Fire Safety is More Important Than Ever in PKOLS-Mount Douglas

As of mid-June 2023, the Forest Fire Rating for PKOLS (Mount Douglas Park) is listed as “High.” The dry conditions and summer temperatures have elevated the risk of wildfires, reminding us to be extra vigilant and proactive in fire prevention and safety measures. This presents us with an opportunity to reflect upon the complex, significant, and undeniable impact that fires have contributed to the history of this land over the years.

For thousands of years, indigenous communities on South Vancouver Island used controlled burns to maintain the delicate balance of Garry Oak (and associated) Ecosystems. These controlled burns sustained nutrient-rich soil in camas meadows, which in turn provided sustenance to indigenous communities over millennia.

Fire suppression policies that developed as a result of colonization and urbanization disrupted a crucial cycle in South Island ecosystems and have had negative impacts not only on Indigenous cultural practices, but on the health of local ecosystems as well.

While the benefits of controlled burns for maintaining forest health must be recognized, conducting such practices in a natural park now surrounded by residential homes presents a challenge due to potential risks to human safety and property.

In the absence of both naturally occurring and controlled (low-intensity) fires, the risk of catastrophic (high-intensity) fires has increased. Over the last five decades in particular, PKOLS-Mount Douglas Park has experienced the consequences of this escalated risk.

Image Credit: CBC News

In August 1971, a fire blazed through 10 acres on the west slope of PKOLS-Mount Douglas. In response, the Victoria C.B. Radio Club set up a fire patrol for PKOLS-Mount Douglas and Mt. Tolmie. By October 1971, they had carried out 180 patrols & located seven fires.

In the summer of 1972, an out-of-control fire consumed 50 acres on the mountain, burning for six days before it was eventually put out. In 1975 a brush fire burned for 5 hours on the Cordova Bay/Blenkinsop side of the park.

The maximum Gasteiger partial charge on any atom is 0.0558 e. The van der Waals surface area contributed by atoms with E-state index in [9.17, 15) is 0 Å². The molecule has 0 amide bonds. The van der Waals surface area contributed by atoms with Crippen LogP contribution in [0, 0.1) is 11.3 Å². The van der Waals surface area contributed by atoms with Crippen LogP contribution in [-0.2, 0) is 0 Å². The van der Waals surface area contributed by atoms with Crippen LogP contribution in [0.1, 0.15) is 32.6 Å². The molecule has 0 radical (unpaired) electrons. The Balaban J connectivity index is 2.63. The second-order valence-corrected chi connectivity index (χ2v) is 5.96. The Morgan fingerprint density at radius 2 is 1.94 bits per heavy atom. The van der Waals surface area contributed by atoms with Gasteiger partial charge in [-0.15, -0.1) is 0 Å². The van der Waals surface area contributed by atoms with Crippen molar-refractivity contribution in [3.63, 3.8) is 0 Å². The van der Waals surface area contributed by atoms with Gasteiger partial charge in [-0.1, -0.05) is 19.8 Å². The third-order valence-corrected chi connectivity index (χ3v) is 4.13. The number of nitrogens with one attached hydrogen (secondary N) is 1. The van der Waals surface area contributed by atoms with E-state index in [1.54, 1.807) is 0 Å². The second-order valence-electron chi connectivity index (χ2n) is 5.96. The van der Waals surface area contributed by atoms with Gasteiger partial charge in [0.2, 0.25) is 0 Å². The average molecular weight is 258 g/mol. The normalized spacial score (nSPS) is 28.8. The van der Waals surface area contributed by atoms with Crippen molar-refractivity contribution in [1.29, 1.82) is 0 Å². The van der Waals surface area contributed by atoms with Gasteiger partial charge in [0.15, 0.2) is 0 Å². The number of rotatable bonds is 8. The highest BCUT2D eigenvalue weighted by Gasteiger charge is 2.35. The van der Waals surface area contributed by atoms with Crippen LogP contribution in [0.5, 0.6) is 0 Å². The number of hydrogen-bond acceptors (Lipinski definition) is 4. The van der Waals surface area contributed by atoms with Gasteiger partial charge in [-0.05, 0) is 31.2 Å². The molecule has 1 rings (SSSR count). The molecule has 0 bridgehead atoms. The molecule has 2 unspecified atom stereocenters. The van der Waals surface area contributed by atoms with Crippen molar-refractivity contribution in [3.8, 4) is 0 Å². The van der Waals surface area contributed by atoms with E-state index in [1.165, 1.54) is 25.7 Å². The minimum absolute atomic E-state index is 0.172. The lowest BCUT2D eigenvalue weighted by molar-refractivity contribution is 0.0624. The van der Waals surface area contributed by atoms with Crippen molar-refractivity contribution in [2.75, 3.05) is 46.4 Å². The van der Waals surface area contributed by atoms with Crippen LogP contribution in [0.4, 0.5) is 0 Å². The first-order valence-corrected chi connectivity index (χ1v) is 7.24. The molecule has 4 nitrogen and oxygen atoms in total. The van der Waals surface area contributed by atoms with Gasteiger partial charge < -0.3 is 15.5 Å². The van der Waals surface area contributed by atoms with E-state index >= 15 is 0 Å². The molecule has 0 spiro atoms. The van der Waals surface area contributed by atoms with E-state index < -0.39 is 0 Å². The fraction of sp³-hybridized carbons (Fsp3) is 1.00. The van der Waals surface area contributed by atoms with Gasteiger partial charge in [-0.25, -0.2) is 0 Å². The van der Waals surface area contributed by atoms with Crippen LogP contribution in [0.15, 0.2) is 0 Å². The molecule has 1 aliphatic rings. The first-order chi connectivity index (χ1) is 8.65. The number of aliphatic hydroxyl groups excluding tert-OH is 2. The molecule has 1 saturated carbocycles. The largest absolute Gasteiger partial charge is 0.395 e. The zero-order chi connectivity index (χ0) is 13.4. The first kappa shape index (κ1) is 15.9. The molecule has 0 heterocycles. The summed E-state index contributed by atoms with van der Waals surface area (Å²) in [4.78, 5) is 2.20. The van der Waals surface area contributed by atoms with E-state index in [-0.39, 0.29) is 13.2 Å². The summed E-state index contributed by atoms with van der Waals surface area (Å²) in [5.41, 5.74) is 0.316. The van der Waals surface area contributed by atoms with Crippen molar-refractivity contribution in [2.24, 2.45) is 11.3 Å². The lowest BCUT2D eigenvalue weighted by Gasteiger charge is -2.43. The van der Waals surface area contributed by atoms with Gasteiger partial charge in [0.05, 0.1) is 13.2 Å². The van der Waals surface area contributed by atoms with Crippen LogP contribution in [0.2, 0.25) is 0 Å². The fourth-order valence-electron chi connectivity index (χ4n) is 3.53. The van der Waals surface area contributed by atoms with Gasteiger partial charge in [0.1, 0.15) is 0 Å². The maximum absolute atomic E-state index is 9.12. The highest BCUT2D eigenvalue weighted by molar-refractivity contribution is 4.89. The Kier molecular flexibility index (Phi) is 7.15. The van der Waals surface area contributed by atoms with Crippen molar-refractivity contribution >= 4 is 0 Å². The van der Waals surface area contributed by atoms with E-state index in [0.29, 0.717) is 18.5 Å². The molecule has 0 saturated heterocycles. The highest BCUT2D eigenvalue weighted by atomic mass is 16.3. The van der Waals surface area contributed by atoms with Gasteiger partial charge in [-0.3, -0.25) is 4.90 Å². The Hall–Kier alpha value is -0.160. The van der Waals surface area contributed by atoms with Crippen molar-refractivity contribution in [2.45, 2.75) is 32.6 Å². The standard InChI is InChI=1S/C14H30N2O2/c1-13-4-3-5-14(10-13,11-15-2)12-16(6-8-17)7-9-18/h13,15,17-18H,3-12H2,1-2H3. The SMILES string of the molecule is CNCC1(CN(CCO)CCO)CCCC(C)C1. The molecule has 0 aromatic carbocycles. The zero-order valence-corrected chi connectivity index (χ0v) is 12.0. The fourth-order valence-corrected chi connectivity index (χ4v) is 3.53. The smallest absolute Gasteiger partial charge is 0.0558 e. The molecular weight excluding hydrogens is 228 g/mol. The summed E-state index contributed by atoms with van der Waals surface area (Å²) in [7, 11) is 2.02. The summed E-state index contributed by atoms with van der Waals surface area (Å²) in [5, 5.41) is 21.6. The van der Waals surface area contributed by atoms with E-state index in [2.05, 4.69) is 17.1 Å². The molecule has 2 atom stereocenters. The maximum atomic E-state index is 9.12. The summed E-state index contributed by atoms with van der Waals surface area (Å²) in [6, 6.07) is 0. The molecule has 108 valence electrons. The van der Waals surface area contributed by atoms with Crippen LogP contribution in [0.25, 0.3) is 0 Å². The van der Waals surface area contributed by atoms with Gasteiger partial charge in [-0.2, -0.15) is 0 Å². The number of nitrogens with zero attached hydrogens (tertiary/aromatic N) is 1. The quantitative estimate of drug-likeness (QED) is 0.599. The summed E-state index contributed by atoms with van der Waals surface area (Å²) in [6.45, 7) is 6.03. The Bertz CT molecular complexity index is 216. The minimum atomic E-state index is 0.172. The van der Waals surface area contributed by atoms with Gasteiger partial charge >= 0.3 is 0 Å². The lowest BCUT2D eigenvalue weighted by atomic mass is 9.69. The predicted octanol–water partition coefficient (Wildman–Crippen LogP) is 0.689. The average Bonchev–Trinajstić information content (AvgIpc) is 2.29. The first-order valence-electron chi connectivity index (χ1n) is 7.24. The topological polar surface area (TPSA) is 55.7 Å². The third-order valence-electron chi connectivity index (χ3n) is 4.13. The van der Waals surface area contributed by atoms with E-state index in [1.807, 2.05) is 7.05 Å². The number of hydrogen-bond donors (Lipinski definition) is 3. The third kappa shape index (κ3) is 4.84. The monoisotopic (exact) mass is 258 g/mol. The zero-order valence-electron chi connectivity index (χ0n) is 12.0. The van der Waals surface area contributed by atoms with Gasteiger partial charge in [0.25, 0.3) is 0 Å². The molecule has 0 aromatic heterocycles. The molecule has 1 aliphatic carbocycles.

By 1975, there were increased concerns about bank erosion and destabilization in the park. These high-intensity fires are one of several factors that have contributed to the ongoing slope stability and erosion issues that persist in PKOLS-Mount Douglas Park today.

While spending time in PKOLS-Mt. Douglas Park this summer, remember that preventing fires is everyone’s responsibility. Always refer to current fire restrictions & report any signs of fire (or irresponsible behaviour that could start a wildfire) immediately by calling *5555 from your cell phone.

Further learning:
Future Ecologies Podcast – On Fire: Camas, Cores, and Spores (Part 1)
Future Ecologies Podcast – On Fire: Combustible Communities (Part 2)
Ologies with Alie Ward Podcast – Fire Ecology (WILDFIRES & INDIGENOUS FIRE MANAGEMENT)

Pellatt, Marlow & Gedalof, Ze’ev & Mccoy, Marian & Bodtker, Karin & Cannon, Alex & Smith, Shyanne & Beckwith, Brenda & Mathewes, Rolf & Smith, Dan. (2007). Fire History and Ecology of Garry Oak and Associated Ecosystems in British Columbia: Final Report for the Interdepartmental Recovery Fund Project 733.

W̱SÁNEĆ Leadership Council: PENÁW̱EṈ – Moon of the Camas Harvest

Focus Magazine (2006): Restoring Camas and Culture to Lekwungen and Victoria: An interview with Lekwungen Cheryl Bryce

This entry was posted in Uncategorized and tagged , , , , . Bookmark the permalink.